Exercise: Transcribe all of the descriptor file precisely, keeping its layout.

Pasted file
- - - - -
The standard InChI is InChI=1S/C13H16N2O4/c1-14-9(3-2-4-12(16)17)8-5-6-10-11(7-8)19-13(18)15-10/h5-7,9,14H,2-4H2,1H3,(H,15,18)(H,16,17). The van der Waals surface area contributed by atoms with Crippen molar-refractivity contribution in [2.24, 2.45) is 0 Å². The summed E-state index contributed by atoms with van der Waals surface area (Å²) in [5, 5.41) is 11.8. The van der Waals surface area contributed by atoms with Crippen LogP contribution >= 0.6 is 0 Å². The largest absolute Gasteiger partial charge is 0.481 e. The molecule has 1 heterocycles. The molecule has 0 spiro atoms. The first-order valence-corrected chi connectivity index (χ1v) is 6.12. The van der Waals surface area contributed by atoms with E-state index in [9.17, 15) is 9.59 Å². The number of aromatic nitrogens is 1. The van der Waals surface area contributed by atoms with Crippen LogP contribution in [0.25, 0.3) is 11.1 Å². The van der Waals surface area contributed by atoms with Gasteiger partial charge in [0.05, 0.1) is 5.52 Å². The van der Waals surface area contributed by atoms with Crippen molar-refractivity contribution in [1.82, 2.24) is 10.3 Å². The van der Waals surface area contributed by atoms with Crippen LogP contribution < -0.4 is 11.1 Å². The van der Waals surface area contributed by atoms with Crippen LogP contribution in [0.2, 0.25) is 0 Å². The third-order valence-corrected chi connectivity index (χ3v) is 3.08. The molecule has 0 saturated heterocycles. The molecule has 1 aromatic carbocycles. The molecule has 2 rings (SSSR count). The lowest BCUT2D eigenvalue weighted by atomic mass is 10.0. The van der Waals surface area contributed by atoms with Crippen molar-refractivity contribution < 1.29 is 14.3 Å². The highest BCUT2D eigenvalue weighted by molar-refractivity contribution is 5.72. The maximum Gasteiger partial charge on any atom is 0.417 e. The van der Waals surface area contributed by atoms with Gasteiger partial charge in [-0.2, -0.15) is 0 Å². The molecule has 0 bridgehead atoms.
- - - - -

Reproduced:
The standard InChI is InChI=1S/C13H16N2O4/c1-14-9(3-2-4-12(16)17)8-5-6-10-11(7-8)19-13(18)15-10/h5-7,9,14H,2-4H2,1H3,(H,15,18)(H,16,17). The van der Waals surface area contributed by atoms with Crippen molar-refractivity contribution in [2.24, 2.45) is 0 Å². The summed E-state index contributed by atoms with van der Waals surface area (Å²) in [5, 5.41) is 11.8. The van der Waals surface area contributed by atoms with Crippen LogP contribution >= 0.6 is 0 Å². The largest absolute Gasteiger partial charge is 0.481 e. The molecule has 1 heterocycles. The molecule has 0 spiro atoms. The first-order valence-corrected chi connectivity index (χ1v) is 6.12. The van der Waals surface area contributed by atoms with E-state index in [9.17, 15) is 9.59 Å². The number of aromatic nitrogens is 1. The van der Waals surface area contributed by atoms with Crippen LogP contribution in [0.25, 0.3) is 11.1 Å². The van der Waals surface area contributed by atoms with Gasteiger partial charge in [0.05, 0.1) is 5.52 Å². The van der Waals surface area contributed by atoms with Crippen molar-refractivity contribution in [1.82, 2.24) is 10.3 Å². The van der Waals surface area contributed by atoms with Crippen LogP contribution < -0.4 is 11.1 Å². The van der Waals surface area contributed by atoms with Crippen LogP contribution in [0.2, 0.25) is 0 Å². The third-order valence-corrected chi connectivity index (χ3v) is 3.08. The molecule has 0 saturated heterocycles. The molecule has 1 aromatic carbocycles. The molecule has 2 rings (SSSR count). The lowest BCUT2D eigenvalue weighted by atomic mass is 10.0. The van der Waals surface area contributed by atoms with Crippen molar-refractivity contribution < 1.29 is 14.3 Å². The highest BCUT2D eigenvalue weighted by molar-refractivity contribution is 5.72. The maximum Gasteiger partial charge on any atom is 0.417 e. The van der Waals surface area contributed by atoms with Gasteiger partial charge in [-0.2, -0.15) is 0 Å². The molecule has 0 bridgehead atoms.